Carmelo Anthony to the Lakers next summer? People are talking about it.

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Especially without Dwight Howard sticking around, the Lakers are loaded with cap space next summer — right now only Steve Nash is on the books for the summer of 2014 (and they could waive him and use the stretch provision to provide more cap space). The Lakers will ink Kobe Bryant to a new, discounted deal (ala Tim Duncan and Kevin Garnett) to get his massive cap hold off the books, then they will have wheelbarrows of money to spend.

And Carmelo Anthony could be their target.

Anthony can opt out of his deal with the Knicks next summer. People on both coasts are speculating a move to Los Angeles is possible. Here is what Marc Berman wrote in the New York Post.

The Post reported on May 29 that Anthony hoped the Knicks would acquire a secondary scorer to play alongside him and was concerned about management’s postseason remarks the team would stay intact. The underlying implication was if Anthony doesn’t see the team upgrade the roster with more star power, it could factor in his decision on whether to stay in New York long-term.

The Knicks are way over the cap and spent their summer bringing back J.R. Smith and Pablo Prigioni. They will be the same team as last year. Meanwhile the team across the Brooklyn Bridge made bold moves to get better, which is not going to sit well. The Knicks likely go into next season seen as the fifth seed in the East.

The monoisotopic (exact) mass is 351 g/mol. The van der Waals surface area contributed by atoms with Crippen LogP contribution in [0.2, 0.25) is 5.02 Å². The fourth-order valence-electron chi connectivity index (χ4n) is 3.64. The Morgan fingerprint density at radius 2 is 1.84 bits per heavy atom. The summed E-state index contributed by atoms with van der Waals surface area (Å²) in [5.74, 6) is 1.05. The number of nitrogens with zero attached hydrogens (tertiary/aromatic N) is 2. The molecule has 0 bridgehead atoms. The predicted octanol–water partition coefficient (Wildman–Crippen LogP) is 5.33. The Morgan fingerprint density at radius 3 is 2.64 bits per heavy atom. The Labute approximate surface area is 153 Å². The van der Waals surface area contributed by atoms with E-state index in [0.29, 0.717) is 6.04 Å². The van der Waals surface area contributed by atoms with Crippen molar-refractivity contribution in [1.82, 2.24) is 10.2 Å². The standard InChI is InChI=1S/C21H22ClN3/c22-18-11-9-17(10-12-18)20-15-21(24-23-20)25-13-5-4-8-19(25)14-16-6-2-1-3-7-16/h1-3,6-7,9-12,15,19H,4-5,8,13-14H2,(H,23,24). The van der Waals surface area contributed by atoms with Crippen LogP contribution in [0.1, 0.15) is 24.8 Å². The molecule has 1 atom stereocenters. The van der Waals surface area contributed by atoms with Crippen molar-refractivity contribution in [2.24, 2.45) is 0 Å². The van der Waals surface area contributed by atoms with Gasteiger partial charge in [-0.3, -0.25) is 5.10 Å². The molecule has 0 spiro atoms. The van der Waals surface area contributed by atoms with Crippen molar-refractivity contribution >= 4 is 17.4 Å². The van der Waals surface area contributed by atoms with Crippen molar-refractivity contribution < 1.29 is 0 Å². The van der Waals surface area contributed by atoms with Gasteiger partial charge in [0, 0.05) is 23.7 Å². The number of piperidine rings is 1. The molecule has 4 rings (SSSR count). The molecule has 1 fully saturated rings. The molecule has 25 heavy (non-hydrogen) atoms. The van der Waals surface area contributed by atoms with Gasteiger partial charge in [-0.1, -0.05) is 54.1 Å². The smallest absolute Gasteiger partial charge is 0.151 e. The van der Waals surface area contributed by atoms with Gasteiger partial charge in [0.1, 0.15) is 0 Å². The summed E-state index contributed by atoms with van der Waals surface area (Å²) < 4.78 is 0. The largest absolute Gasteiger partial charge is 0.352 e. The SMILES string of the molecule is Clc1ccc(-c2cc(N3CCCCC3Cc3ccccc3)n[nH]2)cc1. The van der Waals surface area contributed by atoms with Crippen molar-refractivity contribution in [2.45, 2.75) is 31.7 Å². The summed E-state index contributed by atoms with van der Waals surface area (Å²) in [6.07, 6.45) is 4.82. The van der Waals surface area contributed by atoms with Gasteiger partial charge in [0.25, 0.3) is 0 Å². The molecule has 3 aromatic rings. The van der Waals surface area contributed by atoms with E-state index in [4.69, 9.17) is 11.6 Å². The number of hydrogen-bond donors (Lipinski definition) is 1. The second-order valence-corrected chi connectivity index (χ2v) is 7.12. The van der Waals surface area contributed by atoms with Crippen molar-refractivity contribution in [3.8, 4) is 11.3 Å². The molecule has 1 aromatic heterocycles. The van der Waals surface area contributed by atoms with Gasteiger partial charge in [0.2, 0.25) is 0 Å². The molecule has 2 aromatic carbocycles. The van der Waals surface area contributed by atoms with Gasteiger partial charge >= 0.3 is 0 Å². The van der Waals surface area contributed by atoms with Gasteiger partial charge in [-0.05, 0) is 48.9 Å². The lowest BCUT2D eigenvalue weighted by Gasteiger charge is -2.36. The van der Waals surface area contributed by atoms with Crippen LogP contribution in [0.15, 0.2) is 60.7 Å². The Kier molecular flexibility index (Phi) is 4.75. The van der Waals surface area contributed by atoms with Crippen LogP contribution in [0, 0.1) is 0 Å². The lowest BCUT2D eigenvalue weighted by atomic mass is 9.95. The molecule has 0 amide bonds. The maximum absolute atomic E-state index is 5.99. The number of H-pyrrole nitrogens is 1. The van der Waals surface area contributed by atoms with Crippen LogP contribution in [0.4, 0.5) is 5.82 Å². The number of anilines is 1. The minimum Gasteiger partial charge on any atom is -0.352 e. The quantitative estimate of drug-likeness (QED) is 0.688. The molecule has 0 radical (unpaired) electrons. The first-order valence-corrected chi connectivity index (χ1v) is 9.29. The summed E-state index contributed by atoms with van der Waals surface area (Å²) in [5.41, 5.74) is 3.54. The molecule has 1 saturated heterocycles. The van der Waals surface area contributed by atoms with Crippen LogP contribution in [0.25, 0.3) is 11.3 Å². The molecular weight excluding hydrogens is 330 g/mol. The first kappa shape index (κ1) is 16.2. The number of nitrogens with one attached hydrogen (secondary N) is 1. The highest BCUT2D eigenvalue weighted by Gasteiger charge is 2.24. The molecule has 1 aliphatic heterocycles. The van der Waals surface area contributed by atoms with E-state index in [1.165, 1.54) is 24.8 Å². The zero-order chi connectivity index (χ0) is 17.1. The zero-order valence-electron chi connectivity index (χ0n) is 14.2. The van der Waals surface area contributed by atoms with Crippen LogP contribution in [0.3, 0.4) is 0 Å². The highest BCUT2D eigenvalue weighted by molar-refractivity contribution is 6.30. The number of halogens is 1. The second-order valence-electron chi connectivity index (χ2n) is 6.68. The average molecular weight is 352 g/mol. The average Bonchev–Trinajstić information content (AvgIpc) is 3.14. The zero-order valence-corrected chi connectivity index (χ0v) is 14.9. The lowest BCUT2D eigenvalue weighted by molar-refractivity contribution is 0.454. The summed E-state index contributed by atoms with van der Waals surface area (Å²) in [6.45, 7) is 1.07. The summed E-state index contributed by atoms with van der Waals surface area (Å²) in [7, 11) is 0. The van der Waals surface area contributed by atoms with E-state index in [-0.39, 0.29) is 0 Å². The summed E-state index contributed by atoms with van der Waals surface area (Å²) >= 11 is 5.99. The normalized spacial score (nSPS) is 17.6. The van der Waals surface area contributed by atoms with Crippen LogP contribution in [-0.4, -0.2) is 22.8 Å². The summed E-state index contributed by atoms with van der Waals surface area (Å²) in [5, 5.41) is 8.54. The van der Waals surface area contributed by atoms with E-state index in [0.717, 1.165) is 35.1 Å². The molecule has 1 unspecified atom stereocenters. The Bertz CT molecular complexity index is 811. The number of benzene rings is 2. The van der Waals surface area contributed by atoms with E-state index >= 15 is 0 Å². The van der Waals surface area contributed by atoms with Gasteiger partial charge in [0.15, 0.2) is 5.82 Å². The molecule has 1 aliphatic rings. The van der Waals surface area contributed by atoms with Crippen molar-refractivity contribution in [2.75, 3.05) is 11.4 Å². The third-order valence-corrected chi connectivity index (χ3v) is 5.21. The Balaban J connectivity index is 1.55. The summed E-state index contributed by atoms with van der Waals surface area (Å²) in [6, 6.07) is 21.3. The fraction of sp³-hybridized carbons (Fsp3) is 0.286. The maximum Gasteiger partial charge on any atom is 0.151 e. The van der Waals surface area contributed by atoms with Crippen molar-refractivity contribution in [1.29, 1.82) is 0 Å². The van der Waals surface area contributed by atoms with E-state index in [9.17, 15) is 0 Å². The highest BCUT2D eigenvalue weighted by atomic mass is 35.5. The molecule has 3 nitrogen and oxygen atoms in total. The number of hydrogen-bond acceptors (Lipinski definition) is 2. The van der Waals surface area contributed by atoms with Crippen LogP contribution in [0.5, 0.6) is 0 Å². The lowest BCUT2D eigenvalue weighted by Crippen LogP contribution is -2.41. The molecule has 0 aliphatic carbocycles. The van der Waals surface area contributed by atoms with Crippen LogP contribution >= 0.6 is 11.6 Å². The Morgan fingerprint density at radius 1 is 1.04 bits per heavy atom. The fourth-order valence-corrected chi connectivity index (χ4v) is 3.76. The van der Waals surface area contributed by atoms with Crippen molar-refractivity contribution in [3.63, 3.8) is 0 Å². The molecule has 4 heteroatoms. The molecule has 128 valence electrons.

Meanwhile, here is what Eric Pincus speculated at the Los Angeles Times Lakers blog.

In 2011, Kobe Bryant was asked which NBA player he would most like to team up with.

“I would actually like to play with Melo,” said Bryant, as documented by Alex Kennedy of HoopsWorld.com in 2011. “Championships are won on the inside and I’m always thinking about winning the title. I would love to play with Melo because I would know that I have an inside presence. That’s really been the biggest strength with our Lakers team.”

‘Melo will not be the only big game for free agency hunters like the Lakers next summer. LeBron James is the potentially biggest name on the market, but don’t expect him to bolt Miami (they have won two NBA titles in a row and he trusts Pat Riley to build a winner in a way he did not the guys in Cleveland). Dwyane Wade, Chris Bosh, Luol Deng, Danny Granger, Zach Randolph, and Rudy Gay all could be on the market.

Carmelo Anthony may be the “sexiest” name on that list (after LeBron). Whether you can really build a winner around him remains to be seen, but if he decides to leave his native New York (not a foregone conclusion by any means) the Lakers could be a landing spot.

Marcus Smart responds to Jimmy Butler: ‘It ain’t hard to find me’ (video)

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Jimmy Butler said Marcus Smart is “not about that life.”

Smart, via MassLive: